We can hold only one national conversation at a time, at least to the point that will incur change. This is what occurred with the marriage referendum, and again with the referendum to repeal the Eighth Amendment. The push was forceful enough, the climate temperate enough (though only relatively speaking) and the appetite large enough to realise that form of change which is most difficult of all – collectively undoing a previous collective decision. The national dialogue became saturated with one topic of concern, and the consequence was change.
The Monday following the referendum result – a result which was a resounding yes, the sort of yes that burst forth as though through eager lips long pinched shut from without – I listened to Seán O'Rourke's programme on RTÉ Radio One which featured Bishop Kevin Doran suggesting Yes voters who were Catholic go to confession. I left the radio on as I went about my business, and at noon, as always, there were the Angelus bells, reminding us all of an Ireland that no longer exists in anything but theory, but that we are still paying for. The friction was palpable.
There has been much conjecture about what the next national debate will be, and there are plenty of worthy candidates – the housing crisis, direct provision, and others. However, there is a strong case for the next logical step being divestment; the removal of Catholic influence and power from what are, in actuality, our State schools.
The School Admissions Bill will, from next year, remove the baptism barrier which stipulates baptism as an entry criterion of the 90 per cent of Irish primary schools that are Catholic. The Bill will prevent Catholic primary schools from giving priority to baptised children in instances where those schools are oversubscribed. This accounts for about 20 per cent of Catholic schools.
State schools should respond to the beliefs and desires of the people paying for them
The barrier has artificially inflated baptism numbers within Ireland for years; for many parents, baptism is a necessity in order to ensure a school place for their child, since there are few to no other options in their locality. The removal of the barrier is one incremental step in the secularisation of our education system.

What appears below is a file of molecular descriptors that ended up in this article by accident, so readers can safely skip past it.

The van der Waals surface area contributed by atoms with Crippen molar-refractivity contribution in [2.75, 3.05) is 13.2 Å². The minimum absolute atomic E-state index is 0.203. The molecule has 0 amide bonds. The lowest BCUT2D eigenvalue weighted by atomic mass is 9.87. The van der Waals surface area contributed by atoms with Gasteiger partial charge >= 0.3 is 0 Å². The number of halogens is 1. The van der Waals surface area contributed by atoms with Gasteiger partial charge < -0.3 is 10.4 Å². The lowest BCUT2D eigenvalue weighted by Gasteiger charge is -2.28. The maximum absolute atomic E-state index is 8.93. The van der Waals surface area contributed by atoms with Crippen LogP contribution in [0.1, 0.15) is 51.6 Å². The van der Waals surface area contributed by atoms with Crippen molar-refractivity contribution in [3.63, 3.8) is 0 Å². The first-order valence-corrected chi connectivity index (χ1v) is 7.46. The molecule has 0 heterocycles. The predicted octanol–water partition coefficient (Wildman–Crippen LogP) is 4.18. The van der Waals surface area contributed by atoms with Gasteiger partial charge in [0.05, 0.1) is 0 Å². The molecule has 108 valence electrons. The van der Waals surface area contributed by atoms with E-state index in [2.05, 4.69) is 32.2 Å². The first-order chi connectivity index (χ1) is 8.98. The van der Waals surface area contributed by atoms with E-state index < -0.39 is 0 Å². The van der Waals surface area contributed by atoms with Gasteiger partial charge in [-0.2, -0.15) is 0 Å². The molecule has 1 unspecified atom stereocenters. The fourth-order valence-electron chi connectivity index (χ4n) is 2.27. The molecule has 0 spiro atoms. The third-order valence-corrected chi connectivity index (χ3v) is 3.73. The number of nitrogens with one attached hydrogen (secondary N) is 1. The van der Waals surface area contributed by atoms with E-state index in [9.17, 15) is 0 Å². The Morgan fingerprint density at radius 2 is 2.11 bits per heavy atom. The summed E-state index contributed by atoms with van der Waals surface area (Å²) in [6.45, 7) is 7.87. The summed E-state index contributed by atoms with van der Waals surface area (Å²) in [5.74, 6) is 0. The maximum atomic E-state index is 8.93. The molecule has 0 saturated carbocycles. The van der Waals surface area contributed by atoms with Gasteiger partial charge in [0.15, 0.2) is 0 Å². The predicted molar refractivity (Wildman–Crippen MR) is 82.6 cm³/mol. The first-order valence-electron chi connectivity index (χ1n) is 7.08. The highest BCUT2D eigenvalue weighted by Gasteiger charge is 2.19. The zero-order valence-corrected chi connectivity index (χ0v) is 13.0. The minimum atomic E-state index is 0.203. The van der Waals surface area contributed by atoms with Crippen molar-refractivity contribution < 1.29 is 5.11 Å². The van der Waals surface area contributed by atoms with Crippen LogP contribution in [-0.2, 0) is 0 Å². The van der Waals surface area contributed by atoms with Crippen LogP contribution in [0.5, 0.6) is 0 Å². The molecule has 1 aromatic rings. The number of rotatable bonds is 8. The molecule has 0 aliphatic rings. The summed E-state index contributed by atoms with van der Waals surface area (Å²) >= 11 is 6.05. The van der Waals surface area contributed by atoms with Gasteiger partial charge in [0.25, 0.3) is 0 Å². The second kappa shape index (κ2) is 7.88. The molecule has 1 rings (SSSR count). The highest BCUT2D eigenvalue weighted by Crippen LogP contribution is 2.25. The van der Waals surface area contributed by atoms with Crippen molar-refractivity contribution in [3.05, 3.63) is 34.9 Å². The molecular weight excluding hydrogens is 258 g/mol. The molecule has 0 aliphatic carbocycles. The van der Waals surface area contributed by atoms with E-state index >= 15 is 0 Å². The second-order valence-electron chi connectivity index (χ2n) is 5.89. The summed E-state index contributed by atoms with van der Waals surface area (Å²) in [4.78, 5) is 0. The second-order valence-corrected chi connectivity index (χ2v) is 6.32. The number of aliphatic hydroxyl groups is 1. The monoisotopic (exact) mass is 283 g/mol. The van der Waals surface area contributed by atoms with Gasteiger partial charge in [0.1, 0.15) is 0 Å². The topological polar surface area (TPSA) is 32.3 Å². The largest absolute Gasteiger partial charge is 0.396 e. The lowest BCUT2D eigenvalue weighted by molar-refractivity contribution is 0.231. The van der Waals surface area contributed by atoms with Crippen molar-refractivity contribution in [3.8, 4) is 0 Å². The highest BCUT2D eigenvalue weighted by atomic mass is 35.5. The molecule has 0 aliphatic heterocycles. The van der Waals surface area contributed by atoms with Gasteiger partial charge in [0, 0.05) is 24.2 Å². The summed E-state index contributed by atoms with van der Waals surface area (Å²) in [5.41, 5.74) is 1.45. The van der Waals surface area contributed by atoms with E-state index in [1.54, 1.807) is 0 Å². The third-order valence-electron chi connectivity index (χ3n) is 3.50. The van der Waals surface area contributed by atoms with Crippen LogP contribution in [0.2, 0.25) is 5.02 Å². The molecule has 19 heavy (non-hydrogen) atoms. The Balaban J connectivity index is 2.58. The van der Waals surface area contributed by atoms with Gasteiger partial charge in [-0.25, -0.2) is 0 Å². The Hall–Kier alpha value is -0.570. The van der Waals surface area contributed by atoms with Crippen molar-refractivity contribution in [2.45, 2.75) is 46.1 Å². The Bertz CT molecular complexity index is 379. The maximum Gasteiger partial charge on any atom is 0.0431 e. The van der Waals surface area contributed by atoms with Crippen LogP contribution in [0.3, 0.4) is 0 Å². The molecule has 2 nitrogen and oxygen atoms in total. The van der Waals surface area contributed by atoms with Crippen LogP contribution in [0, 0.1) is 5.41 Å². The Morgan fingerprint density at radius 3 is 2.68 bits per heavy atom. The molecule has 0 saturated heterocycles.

Education informs everything – there is no sane person who would discount how imperative it is to leading an engaged life and being a good citizen. There is a performative contradiction in schools funded by tax payers placing demands on the citizens of this country rather than the other way around. The demand for non-Catholic schools is there, but the church is understandably reluctant to relinquish its influence on the most intellectually malleable in our society.
Removing the Catholic theological “ethos” (as the philosophical reference point for our morality) from schools is the last important step in liberalisation, creating a learning environment where individuals can learn to self-determine.
The teaching of philosophy rather than theology would help immensely in encouraging children in the open-ended questioning that comes naturally to them. The former presents potential theories of what, why and how, encouraging questioning and critical thinking. The latter provides narratives of origin and meaning which are rigidly pre-constructed, contain inherent claims to the one truth, and prescribe the particular tenets of a moral life. This approach does not reflect current Irish values.
The referendums on marriage equality and the Eighth Amendment were, among other things, about the friction between the State as a body of governance and collective rulemaking, and the church, which provides a form of alternative governance. Almost all of us passed through the Catholic education system on our route to adulthood, and that will, for the most part, include the voting majorities who pushed for change. It is about time that the values that we actually live by inform our education system.
Schoolchildren cannot advocate for themselves, and we cease to think about the nuance of our educational experience once we leave school ourselves. It occurs to us to think carefully again only when we have children, and then our main interest is in keeping them safe and happy, which might entail minimising rocking the boat. There should of course be religious schools for those who want them. However, State schools should respond to the beliefs and desires of the people paying for them. Our children are, apparently, card-carrying Catholics. The rest of us? Not so much.